Having an audio alert device while scuba diving is important in order to get other people's attention. If you're underwater, you may need to get your dive buddy's attention or the dive guide. Keep in mind that sound travels 4 times faster underwater, so it's easier to hear the sound underwater. On the surface, you may need to signal your dive boat of your location if you surface away from the boat or anchor line.
There are alert devices that connect to your BCD power inflator and emit a loud sound underwater and on the surface. A simple whistle is great to have attached to your BCD for use at the surface. This is also something you can easily attach to a snorkeling vest as well. An underwater rattle is also a great way to get your buddies' attention. A tank banger is like a large rubber band with a plastic ball attached that slips over your scuba tank. Just grab the ball and let it go to "bang" against your tank. If you have a dive knife with a metal end on the handle, you can use this to bang against your metal tank to get divers' attention underwater as well.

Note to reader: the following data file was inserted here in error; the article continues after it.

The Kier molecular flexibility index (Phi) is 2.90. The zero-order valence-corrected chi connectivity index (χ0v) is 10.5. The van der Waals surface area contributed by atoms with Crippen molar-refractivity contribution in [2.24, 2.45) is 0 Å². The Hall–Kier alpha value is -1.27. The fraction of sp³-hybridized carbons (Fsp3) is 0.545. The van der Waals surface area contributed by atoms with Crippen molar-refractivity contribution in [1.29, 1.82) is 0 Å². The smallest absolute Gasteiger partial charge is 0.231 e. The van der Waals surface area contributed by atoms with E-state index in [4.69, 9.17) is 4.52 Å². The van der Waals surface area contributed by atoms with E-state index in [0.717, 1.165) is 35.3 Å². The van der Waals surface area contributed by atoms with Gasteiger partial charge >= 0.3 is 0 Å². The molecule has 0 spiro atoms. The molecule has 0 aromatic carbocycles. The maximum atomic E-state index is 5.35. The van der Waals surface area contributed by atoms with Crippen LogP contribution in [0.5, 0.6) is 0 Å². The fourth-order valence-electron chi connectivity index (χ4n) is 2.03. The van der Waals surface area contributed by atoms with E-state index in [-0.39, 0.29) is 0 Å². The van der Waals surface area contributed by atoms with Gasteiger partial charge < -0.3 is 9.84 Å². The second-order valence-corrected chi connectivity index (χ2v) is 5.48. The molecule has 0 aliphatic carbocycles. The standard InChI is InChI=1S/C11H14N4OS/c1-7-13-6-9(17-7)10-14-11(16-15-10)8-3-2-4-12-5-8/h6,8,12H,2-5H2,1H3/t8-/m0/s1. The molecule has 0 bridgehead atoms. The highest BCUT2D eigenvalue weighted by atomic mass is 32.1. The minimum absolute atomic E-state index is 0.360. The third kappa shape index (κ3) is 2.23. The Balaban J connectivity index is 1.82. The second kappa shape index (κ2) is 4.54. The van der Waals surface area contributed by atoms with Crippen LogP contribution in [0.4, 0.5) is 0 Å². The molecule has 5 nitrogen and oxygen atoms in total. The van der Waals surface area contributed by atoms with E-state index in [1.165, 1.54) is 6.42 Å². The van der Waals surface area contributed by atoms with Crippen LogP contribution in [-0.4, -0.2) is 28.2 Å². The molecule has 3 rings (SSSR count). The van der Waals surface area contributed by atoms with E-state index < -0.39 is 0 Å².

Having a visual alert device is also a good idea while scuba diving or snorkeling. A SMB (surface marker buoy) is long, bright, and easily seen by a dive boat or airplane at the surface. If there's lots of boat traffic, it will work well to signal your location as you complete your ascent and before you hit the surface. A dive flag attached to a surface float will signal to boats and other water craft that there are divers in the area and to stay away.
A finger reel is perfect to clip to your SMB so you don't lose track of the SMB if you let go either underwater or at the surface. Using a reel and SMB can be a bit tricky, so it is recommended you have an instructor show you the proper way to deploy it and practice in a pool.
Communicating underwater can be a bit tricky, so an waterproof dive slate or wetnotes will allow you and your dive buddy to communicate during the dive. It's also a great way to jot down your dive plan before you get in the water so that you remember the agreed upon depth and time limits. You can also use it to draw out a map of the divesite or make notes of marine life that you saw for future reference. Wetnotes are usually a collection of waterproof paper which is perfect when you want to save your notes for future dives.